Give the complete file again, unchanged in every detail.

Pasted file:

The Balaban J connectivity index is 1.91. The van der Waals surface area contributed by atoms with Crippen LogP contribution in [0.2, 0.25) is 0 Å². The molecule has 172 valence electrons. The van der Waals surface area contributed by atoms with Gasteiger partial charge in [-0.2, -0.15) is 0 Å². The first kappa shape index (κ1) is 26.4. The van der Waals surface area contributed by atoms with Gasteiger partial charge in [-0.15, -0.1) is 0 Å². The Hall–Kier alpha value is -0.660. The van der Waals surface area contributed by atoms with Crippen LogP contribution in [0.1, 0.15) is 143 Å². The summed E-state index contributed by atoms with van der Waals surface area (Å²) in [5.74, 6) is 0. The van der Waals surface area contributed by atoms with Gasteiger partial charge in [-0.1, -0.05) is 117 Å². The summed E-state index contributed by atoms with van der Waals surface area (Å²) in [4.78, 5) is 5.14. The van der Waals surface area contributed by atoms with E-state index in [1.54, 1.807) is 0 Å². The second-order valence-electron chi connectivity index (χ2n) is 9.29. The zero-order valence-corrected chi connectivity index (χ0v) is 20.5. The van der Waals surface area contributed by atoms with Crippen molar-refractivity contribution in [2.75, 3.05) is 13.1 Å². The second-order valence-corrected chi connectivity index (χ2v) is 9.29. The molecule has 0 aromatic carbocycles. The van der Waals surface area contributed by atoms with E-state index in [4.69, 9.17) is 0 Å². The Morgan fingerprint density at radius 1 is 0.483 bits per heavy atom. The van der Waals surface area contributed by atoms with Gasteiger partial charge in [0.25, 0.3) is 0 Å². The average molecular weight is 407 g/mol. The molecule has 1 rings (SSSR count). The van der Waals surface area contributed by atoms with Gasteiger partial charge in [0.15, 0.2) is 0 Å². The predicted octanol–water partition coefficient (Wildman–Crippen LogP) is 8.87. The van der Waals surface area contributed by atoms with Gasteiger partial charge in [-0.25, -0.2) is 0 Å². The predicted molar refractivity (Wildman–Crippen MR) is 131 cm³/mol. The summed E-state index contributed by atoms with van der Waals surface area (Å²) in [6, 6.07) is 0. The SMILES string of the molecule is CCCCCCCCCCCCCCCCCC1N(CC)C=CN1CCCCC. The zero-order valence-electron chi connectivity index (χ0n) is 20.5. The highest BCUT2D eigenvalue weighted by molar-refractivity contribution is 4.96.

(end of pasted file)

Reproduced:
The Balaban J connectivity index is 1.91. The van der Waals surface area contributed by atoms with Crippen LogP contribution in [0.2, 0.25) is 0 Å². The molecule has 172 valence electrons. The van der Waals surface area contributed by atoms with Gasteiger partial charge in [-0.2, -0.15) is 0 Å². The first kappa shape index (κ1) is 26.4. The van der Waals surface area contributed by atoms with Gasteiger partial charge in [-0.15, -0.1) is 0 Å². The Hall–Kier alpha value is -0.660. The van der Waals surface area contributed by atoms with Crippen LogP contribution in [0.1, 0.15) is 143 Å². The summed E-state index contributed by atoms with van der Waals surface area (Å²) in [5.74, 6) is 0. The van der Waals surface area contributed by atoms with Gasteiger partial charge in [-0.1, -0.05) is 117 Å². The summed E-state index contributed by atoms with van der Waals surface area (Å²) in [4.78, 5) is 5.14. The van der Waals surface area contributed by atoms with E-state index in [1.54, 1.807) is 0 Å². The second-order valence-electron chi connectivity index (χ2n) is 9.29. The zero-order valence-corrected chi connectivity index (χ0v) is 20.5. The van der Waals surface area contributed by atoms with Crippen molar-refractivity contribution in [2.75, 3.05) is 13.1 Å². The second-order valence-corrected chi connectivity index (χ2v) is 9.29. The molecule has 0 aromatic carbocycles. The van der Waals surface area contributed by atoms with E-state index in [4.69, 9.17) is 0 Å². The Morgan fingerprint density at radius 1 is 0.483 bits per heavy atom. The van der Waals surface area contributed by atoms with Gasteiger partial charge in [0.25, 0.3) is 0 Å². The average molecular weight is 407 g/mol. The molecule has 1 rings (SSSR count). The van der Waals surface area contributed by atoms with Gasteiger partial charge in [0.15, 0.2) is 0 Å². The predicted octanol–water partition coefficient (Wildman–Crippen LogP) is 8.87. The van der Waals surface area contributed by atoms with Gasteiger partial charge in [-0.25, -0.2) is 0 Å². The predicted molar refractivity (Wildman–Crippen MR) is 131 cm³/mol. The summed E-state index contributed by atoms with van der Waals surface area (Å²) in [6, 6.07) is 0. The SMILES string of the molecule is CCCCCCCCCCCCCCCCCC1N(CC)C=CN1CCCCC. The zero-order valence-electron chi connectivity index (χ0n) is 20.5. The highest BCUT2D eigenvalue weighted by molar-refractivity contribution is 4.96.